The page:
Contents | < Browse | Browse >


/// Amiga Tip of the Week
    ---------------------
    by Robert Niles (with special thanks to Matt Schultz)

Alot of you have wondered why the Amiga displays those grey screens
upon it's start up, or you may have seen from time to time, the
computer lock up and there's a red screen staring you in the face.
Or have you ever heard that so-and-so's computer wouldn't work and
the caps-lock key kept flashing?

Well it's doing this for a reason...and it's trying to let you know
about it. Thanks to the informative posting on FidoNet's Amiga
Technical Echo by Matt Schultz, he simply, and in lay-man's terms
provides an outline of the process that the Amiga goes through during 
it's start-up procedure. His message is below (edited for clarity):

------------
I captured this message a few months ago.  You may want to print it 
out.  I keep a copy in my wallet. :-)    

Amiga system test is a complicated set of routines which it must go 
through before you can do any work on it. During the system test the 
Amiga is attempting to let you know if the system is well. Here is a 
list of the start-up activities:  

1. Clear all chips of old data 
2. Disable DMA and interrupts during the test. 
3. Clear the screen. 
4. Check the hardware ....checks to see if 68000 is functioning. 
5. Change screen color. 
6. Do a checksum test on all ROMS. 
7. Change screen color. 
8. Begining of system startup. 
9. Check RAM at $C0000,and move SYSBASE there 
10. Test All CHIP RAM. 
11. Change screen color. 
12. Check that software is coming in ok. 
13. Change screen color. 
14. Setup CHIP RAM to receive data. 
15. Link the libraries 
16. Check for additional memory and link it 
17. Turn the DMA and interrupts back on. 
18. Start a default task. 
19. Check for 68010,68020, and or 68881. 
20. Check to see if thee is an exception ...processor error 
21. If so do a system reset.  

During this system test the Amgia is sending vital information to the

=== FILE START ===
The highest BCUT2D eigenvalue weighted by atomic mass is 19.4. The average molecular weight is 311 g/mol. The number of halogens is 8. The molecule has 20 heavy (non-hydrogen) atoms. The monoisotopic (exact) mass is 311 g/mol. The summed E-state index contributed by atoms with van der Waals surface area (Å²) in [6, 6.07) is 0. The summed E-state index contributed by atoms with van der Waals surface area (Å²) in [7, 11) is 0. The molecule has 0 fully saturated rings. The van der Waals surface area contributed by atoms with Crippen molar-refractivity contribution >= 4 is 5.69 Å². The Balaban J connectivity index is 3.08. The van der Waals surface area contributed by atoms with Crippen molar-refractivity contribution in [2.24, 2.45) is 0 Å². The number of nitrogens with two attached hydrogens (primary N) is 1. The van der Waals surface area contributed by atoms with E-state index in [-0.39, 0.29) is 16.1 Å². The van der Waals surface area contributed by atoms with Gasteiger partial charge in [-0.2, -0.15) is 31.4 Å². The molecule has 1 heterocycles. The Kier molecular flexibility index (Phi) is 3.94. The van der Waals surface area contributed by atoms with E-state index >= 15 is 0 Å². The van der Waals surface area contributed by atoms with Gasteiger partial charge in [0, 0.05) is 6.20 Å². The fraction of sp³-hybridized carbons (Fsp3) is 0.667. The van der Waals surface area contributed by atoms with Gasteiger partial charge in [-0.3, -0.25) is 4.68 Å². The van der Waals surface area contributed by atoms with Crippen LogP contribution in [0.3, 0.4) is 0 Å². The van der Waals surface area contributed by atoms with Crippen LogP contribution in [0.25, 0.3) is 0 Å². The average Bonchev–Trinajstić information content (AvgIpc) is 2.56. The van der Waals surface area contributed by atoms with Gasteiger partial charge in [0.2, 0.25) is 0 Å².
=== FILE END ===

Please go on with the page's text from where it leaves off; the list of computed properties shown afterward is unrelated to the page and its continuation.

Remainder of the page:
screen with colors. If the system checks out ok, you will see the 
following sequence that you have seen so meany times.  

DARK GRAY : The initial hardware tested OK. the 68000 is running
            and the registers are readable.  
LIGHT GRAY: The software is coming in and seems OK.  
WHITE     : The intialization test have passed.  

If something is wrong with your system, you may see the following:  

RED   : If an error was found in ROMS. 
GREEN : Error found in the CHIP RAM. 
BLUE  : Error was found in the custom chips. 
YELLOW: If 68000 found an error before the error trapping software 
        (GURU) was running.   

The Keyboard has it's own processor, RAM and ROM. A selftest is 
peformed on power-up in the following sequence.  

1. Performs checksum on ROM's 
2. Checks 64 bytes of RAM. 
3. The timer is tested. 
4. Performs handshake with computer and gives results of selftest.  

If the keyboard does not pass the test it will notify you that it is 
not working properly. This information is indicated with the blinking 
of the CAPS-LOCK light.  

One Blink   : Keyboard ROM check failed. 
Two Blinks  : Keyboard RAM checked failed. 
Three Blinks: Watch dog timer failed 
Four Blinks : A short between two row lines or special control
              keys.  

If you are having problems with the Amiga, perhaps these codes will 
help you and your repairman.  This article was first authored by 
Roy Frisque and published on the newsletter Scanlines. Roy obtain 
his information from the Amiga Transactor.